Nico Franz

1981 Cottbus, DE

Moving Piet, 2014

Animation on Aftereffects

Moving Piet, 2014

Image description

Three equally high, narrow black horizontal lines and three equally wide black vertical lines are shown on a white background. the horizontal and vertical lines extend over the entire height and width of the painting, respectively. An exception is a horizontal line in the lower left corner that extends from the left edge to the second vertical line. In total, then, there are seven black lines.

Areas resulting from the spaces between the intersections of the black lines are partially painted in the primary colors red, yellow and blue. Areas of color in the same hue are arranged directly next to each other. The areas of the three primary colors are positioned in different corners of the painting. A total of 4 red, 2 blue and 2 yellow areas have been created, for a total of eight. The two yellow areas are positioned side by side in the upper left corner, the two blue ones one above the other in the upper right corner and the four red ones in a 2*2 matrix in the lower left corner.

The display has been smoothed in color and shape compared to the original. Original color differences due to the brush application were not taken over, likewise the edges of the lines were straightened. In addition, the painting was tilted 90 degrees to the left. The external dimensions were adjusted to a 16:9 format, which slightly changed the original numerical ratios of the spacing of the black lines compared to those of the original.

Image interpretation

The original painting is attributed in contemporary art scholarship to Piet Mondrian. It is now lost and is said to have borne the title "Untitled". The year of its creation is unknown.

The Stuttgart copyist Nico Franz took up the question of whether Piet Mondrian could not have made a mistake in this work, in which he disregarded the compelling symmetry by the selection of the number of surfaces. In other words, whether he did not erroneously assume the positioning of the lines as a condition for the resulting surfaces instead of the positioning of the surfaces as a condition for the lines.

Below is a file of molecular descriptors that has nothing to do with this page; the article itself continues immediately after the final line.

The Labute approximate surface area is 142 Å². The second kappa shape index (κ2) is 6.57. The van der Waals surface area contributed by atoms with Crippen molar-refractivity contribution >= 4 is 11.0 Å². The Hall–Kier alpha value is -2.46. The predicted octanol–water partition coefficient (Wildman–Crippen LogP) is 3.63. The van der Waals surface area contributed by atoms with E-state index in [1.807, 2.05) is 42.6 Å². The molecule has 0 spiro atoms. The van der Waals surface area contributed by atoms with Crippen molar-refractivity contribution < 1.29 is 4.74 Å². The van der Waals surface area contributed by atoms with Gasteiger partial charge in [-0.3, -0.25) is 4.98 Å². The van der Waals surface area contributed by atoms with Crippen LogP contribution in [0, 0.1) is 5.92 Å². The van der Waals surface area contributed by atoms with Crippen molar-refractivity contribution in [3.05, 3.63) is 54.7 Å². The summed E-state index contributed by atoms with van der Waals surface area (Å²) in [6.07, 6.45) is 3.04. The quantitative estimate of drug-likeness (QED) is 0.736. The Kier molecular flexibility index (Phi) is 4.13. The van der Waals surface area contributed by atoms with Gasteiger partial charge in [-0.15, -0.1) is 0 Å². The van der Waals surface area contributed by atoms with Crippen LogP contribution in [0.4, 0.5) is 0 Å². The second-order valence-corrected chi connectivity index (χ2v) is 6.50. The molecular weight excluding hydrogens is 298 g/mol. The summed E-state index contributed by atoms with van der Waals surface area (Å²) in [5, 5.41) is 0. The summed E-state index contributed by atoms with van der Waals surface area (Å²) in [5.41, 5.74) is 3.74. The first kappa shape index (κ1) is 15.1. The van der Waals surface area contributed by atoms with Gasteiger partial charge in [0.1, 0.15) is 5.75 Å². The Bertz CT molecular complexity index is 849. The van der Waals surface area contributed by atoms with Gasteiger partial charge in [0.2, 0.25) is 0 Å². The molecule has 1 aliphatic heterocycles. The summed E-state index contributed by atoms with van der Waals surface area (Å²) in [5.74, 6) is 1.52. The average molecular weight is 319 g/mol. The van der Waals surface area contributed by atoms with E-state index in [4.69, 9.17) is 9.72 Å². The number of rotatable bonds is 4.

In his work "Moving Piet" (2014), Nico Franz amusingly resolves this question in a visual process that first of all transforms the chaos caused by Mondrian compositional theory into the lost order that the latter opposed, and then shows first the alternative and finally also the final representation of each composition: namely, the movement itself as the highest goal.

Here he does not shy away from developing the 2Dimensionality of Mondrian's painting further and transferring it into 3D space, in order to make this highest goal, obviously unintended by Mondrian, evident, the movement as a catharsis of solidified structures. By virtue of the accompanying composition, this intention is further reinforced, thereby clarifying the basic message of this early copyist masterpiece as an expression of its medium: the viewer seeking knowledge errs immanently and can only liberate himself through his model.

The copyist's liberation, on the other hand, lay in the creative process itself. Since the essence of art is not consumption, this process alone was his intention. Where others, in this process and thereafter, more radically and certainly more sublimely separate themselves from their audience, Nico Franz is much more concerned to acknowledge himself as part of his audience and thus also as a consumer. If only for a short time.